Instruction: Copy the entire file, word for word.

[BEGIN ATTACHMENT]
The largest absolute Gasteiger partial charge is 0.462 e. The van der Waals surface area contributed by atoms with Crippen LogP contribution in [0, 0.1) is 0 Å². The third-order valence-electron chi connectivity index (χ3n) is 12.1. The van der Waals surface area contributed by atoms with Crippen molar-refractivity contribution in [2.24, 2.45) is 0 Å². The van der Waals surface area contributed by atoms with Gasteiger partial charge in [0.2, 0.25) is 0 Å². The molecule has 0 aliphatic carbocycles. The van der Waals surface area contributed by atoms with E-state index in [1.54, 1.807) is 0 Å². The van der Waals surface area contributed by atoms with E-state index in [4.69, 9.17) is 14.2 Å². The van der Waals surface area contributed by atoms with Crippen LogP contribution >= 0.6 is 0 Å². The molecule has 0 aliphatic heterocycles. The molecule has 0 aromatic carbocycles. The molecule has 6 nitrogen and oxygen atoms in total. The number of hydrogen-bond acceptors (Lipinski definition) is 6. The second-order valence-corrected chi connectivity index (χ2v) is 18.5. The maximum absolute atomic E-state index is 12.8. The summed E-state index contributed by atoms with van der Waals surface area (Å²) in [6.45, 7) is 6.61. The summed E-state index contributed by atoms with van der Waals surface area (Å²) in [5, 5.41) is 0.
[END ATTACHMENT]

The largest absolute Gasteiger partial charge is 0.462 e. The van der Waals surface area contributed by atoms with Crippen LogP contribution in [0, 0.1) is 0 Å². The third-order valence-electron chi connectivity index (χ3n) is 12.1. The van der Waals surface area contributed by atoms with Crippen molar-refractivity contribution in [2.24, 2.45) is 0 Å². The van der Waals surface area contributed by atoms with Gasteiger partial charge in [0.2, 0.25) is 0 Å². The molecule has 0 aliphatic carbocycles. The van der Waals surface area contributed by atoms with E-state index in [1.54, 1.807) is 0 Å². The van der Waals surface area contributed by atoms with E-state index in [4.69, 9.17) is 14.2 Å². The van der Waals surface area contributed by atoms with Crippen LogP contribution >= 0.6 is 0 Å². The molecule has 0 aliphatic heterocycles. The molecule has 0 aromatic carbocycles. The molecule has 6 nitrogen and oxygen atoms in total. The number of hydrogen-bond acceptors (Lipinski definition) is 6. The second-order valence-corrected chi connectivity index (χ2v) is 18.5. The maximum absolute atomic E-state index is 12.8. The summed E-state index contributed by atoms with van der Waals surface area (Å²) in [6.45, 7) is 6.61. The summed E-state index contributed by atoms with van der Waals surface area (Å²) in [5, 5.41) is 0.